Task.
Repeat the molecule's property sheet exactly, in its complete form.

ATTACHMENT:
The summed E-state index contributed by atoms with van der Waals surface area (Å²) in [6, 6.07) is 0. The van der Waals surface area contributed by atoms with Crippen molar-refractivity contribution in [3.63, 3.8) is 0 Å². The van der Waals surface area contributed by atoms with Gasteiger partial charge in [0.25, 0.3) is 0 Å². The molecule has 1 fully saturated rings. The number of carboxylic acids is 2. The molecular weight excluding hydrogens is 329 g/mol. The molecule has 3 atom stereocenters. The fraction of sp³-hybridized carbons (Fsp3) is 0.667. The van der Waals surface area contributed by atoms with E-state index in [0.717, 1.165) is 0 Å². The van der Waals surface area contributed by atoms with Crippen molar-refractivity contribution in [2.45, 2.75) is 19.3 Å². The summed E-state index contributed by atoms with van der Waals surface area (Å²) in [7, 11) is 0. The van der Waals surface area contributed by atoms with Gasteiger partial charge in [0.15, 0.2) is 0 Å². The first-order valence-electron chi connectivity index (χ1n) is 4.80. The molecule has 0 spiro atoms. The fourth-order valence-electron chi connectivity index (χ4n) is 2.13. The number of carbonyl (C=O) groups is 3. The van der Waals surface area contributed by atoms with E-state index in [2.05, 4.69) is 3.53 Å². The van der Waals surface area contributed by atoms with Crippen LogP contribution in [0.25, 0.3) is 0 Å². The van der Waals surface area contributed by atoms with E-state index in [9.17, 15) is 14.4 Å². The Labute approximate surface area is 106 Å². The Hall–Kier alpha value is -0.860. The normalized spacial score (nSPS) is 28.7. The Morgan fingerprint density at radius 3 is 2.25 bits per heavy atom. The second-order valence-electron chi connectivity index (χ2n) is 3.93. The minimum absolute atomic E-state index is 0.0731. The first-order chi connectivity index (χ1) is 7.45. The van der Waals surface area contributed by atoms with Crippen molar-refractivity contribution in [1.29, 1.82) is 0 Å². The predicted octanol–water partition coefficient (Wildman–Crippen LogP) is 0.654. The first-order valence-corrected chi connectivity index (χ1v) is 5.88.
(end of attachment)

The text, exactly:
The summed E-state index contributed by atoms with van der Waals surface area (Å²) in [6, 6.07) is 0. The van der Waals surface area contributed by atoms with Crippen molar-refractivity contribution in [3.63, 3.8) is 0 Å². The van der Waals surface area contributed by atoms with Gasteiger partial charge in [0.25, 0.3) is 0 Å². The molecule has 1 fully saturated rings. The number of carboxylic acids is 2. The molecular weight excluding hydrogens is 329 g/mol. The molecule has 3 atom stereocenters. The fraction of sp³-hybridized carbons (Fsp3) is 0.667. The van der Waals surface area contributed by atoms with E-state index in [0.717, 1.165) is 0 Å². The van der Waals surface area contributed by atoms with Crippen molar-refractivity contribution in [2.45, 2.75) is 19.3 Å². The summed E-state index contributed by atoms with van der Waals surface area (Å²) in [7, 11) is 0. The van der Waals surface area contributed by atoms with Gasteiger partial charge in [0.15, 0.2) is 0 Å². The first-order valence-electron chi connectivity index (χ1n) is 4.80. The molecule has 0 spiro atoms. The fourth-order valence-electron chi connectivity index (χ4n) is 2.13. The number of carbonyl (C=O) groups is 3. The van der Waals surface area contributed by atoms with E-state index in [2.05, 4.69) is 3.53 Å². The van der Waals surface area contributed by atoms with Crippen LogP contribution in [0.25, 0.3) is 0 Å². The van der Waals surface area contributed by atoms with E-state index in [9.17, 15) is 14.4 Å². The Labute approximate surface area is 106 Å². The Hall–Kier alpha value is -0.860. The normalized spacial score (nSPS) is 28.7. The Morgan fingerprint density at radius 3 is 2.25 bits per heavy atom. The second-order valence-electron chi connectivity index (χ2n) is 3.93. The minimum absolute atomic E-state index is 0.0731. The first-order chi connectivity index (χ1) is 7.45. The van der Waals surface area contributed by atoms with Crippen molar-refractivity contribution in [1.29, 1.82) is 0 Å². The predicted octanol–water partition coefficient (Wildman–Crippen LogP) is 0.654. The first-order valence-corrected chi connectivity index (χ1v) is 5.88.